Brave and Loyal | Stories of Life

Sophie, a woman, in her late twenties, together with her husband, and their two children, left Iran a few months before the start of the Islamic revolution.
Being Armenian and Christian, they were wary about living under an Islamic rule of government. It was obvious that Ayatollah Khomeini was about to overthrow the Shah’s government. So, the young couple were not sure how an Islamic system of government would treat its non-Muslim citizens.
Naturally, they were sad to leave their keens, family members and place of birth behind. However, they believed it was important for them to raise their children in a Christian land. Yes, Sophie loved Iran and the Iranians. She found them to be loving and friendly. Especially that the type of people she and her husband dealt with were highly educated, art-lovers, artists, and greatly sophisticated.
During the Shah’s reign, all in all, the non-Muslims, were treated with respect in Iran. Of course, like in any other country in the world, one did come across some bigots who mistreated the non-Muslims. The same could be said about certain fundamentalist Christians in the States or Europe, who harass and mistreat diverse religious people.

After leaving Iran, Sophie and her family lived in different European countries such as, France, Spain, and England. Her mother, who also left Iran with them, a year later immigrated to the United State to live with her eldest daughter, who was a US citizen.
Sophie had to accompany her mother to America, because she needed help to travel. This was during the time when the Iranians had taken the US embassy employees hostage in Tehran.
Like today, Americans were not so fund of Iran and the Iranians. Indeed, nothing has changed much. And, with Trump’s presidency, it is getting even worse. At the time, what aggravated the situation was the fact that Iranians had taken the US Embassy employees hostage during Khomeini’s reign. To make things worse, Sophie and her family were not US citizens yet, and held Iranian passports.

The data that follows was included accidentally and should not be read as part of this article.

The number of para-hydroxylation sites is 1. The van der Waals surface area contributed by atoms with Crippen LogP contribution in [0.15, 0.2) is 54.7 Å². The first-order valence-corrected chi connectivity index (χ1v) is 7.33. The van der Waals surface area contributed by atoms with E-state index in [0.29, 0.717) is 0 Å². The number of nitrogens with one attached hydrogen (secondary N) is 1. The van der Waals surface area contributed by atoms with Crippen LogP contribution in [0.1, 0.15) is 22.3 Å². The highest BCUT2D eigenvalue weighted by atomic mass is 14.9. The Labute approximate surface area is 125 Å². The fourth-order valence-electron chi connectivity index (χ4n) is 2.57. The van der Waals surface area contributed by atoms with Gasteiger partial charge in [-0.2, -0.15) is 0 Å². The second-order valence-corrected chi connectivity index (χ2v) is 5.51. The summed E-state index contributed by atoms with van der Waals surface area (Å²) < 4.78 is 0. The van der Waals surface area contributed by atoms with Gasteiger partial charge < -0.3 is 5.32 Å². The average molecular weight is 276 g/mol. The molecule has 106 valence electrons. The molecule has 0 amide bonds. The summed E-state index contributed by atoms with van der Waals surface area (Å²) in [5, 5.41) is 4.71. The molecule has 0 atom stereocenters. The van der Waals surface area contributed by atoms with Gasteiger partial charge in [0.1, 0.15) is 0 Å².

A week before Sophie reunited with her family in the UK, as she sat with her mother in an outdoor cafe in California, with her mother, a middle-aged fellow approached them. “Where are you ladies from…? What’s that language you are speaking together? ”
Before, Sophie had a chance to utter a word, her mother cut in, “We are from Iran, and the language we are speaking is Armenian.”
Sophie felt extremely uneasy. She thought it was not the right time to let people know they had any ties to Iran. In fact, she felt annoyed with her mother. Sophie herself, never used the word Iran. When somebody asked her where she was from, she said, “Persia.”
The moment that nosy character found out they were Iranians; he fretted, and asked Sophie’s mother, “Don’t tell me you miss your land!”
She sighed, smiled, and said confidently, “Yes, sir, I miss my land a lot.”
Now, Sophie really felt like she was about to have a heart attack.
Why do you have to embarrass me the way you did? She thought of telling her.
The man, in turn, laughed sarcastically and added, “Then, what are you doing here? Just go back to your beloved Iran!”
Sophie’s mother did not even bother to explain that they were Christian. She simply said, “I assure you. If I really had a chance, I would definitely go back to my birthplace, and die there.”
Presently, Sophie felt proud of her mother, rather than being upset with her, and suddenly thought that she was nothing but a loyal person.
And, come to think of it, I as the narrator of this story believe, if she were still alive, she would have made a genuine and dedicated US citizen.

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